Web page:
Webinar Recordings

From Academic Program Decisions to Results

Building and Managing a Robust Program Portfolio
Journal Cover
Delivered October 1, 2020
Presented by Antoinette Farmer-Thompson, Deputy Vice President, Educational Outreach & Student Services, ASU University; Design Institute Expert in Residence; Former Dean and Senior Vice President, Institutional Effectiveness (Moderator) | William Massy, Professor Emeritus and Former CFO, Stanford University; Former President, The Jackson Hole Higher Education Group, Inc. | Steve Probst, Senior Partner, Gray Associates, Inc. | Nicholas Santilli, Senior Director for Learning Strategy, Society for College and University Planning (SCUP); Professor Emeritus of Psychology, John Carroll University
Planning Types: Academic Planning

This is part three of a three-part program series, “Integrated Planning to Build a Thriving Academic Program Portfolio.” These discussions will help you build a strategic and sustainable program portfolio that is mission-centered, data-informed, student-centered, and focused on growth opportunities.

The decision-making process is only the beginning—how do you build a robust program portfolio in a way that ensures educational quality, financial sustainability, and meets the needs of your students? We will provide real-world examples of ways to effectively build quality online programs and courses that improve student access and retention, including performance metrics and faculty engagement. And we’ll discuss examples of how institutions can leverage investments in online learning to meet student demand, create financial sustainability, and generate funds for other mission-related priorities that may otherwise go unfunded. We will conclude by discussing how to build systems and processes to track quality and performance on an ongoing basis, so you can flag and fix small problems before they escalate and identify opportunities for growth before the competition.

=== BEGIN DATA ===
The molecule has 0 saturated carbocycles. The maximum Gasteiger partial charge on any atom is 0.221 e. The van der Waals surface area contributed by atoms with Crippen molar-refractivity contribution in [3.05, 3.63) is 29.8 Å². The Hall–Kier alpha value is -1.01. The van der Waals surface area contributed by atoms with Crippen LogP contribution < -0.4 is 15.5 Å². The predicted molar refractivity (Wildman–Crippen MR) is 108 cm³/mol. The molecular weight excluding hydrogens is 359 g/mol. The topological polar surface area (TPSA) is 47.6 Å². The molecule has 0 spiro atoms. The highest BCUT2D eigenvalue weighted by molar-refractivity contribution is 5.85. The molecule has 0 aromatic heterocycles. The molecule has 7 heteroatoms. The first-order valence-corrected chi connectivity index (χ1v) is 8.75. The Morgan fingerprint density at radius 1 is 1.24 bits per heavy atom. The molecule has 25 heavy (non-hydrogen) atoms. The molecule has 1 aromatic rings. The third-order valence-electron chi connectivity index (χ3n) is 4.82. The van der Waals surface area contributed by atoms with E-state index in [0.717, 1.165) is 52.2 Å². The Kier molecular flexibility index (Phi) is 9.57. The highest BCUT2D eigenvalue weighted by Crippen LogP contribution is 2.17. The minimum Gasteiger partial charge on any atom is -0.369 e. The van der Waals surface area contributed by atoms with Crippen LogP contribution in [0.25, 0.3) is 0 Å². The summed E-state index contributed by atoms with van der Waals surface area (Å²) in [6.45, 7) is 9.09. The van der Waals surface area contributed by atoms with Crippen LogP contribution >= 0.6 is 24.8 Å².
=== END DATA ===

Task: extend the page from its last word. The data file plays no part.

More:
Learning Outcomes:

  1. Understand the process and resources for building an online course.
  2. See and explain how other institutions have used high-performing online courses and programs to fund the overall institution and its mission.
  3. Evaluate the quality of courses, including faculty engagement and student success.
  4. Address concerns when moving courses online.
  5. Understand accreditation consequences and requirements when planning online courses and programs.
  6. Understand the value of integrated planning that is collaborative, aligns resources, and keeps the institution nimble and change-ready.
  7. Use judgment and data about student demand, competing institutions, employment opportunities, academic performance, and financial performance to manage individual programs and the overall program portfolio.

Recorded October 1, 2020.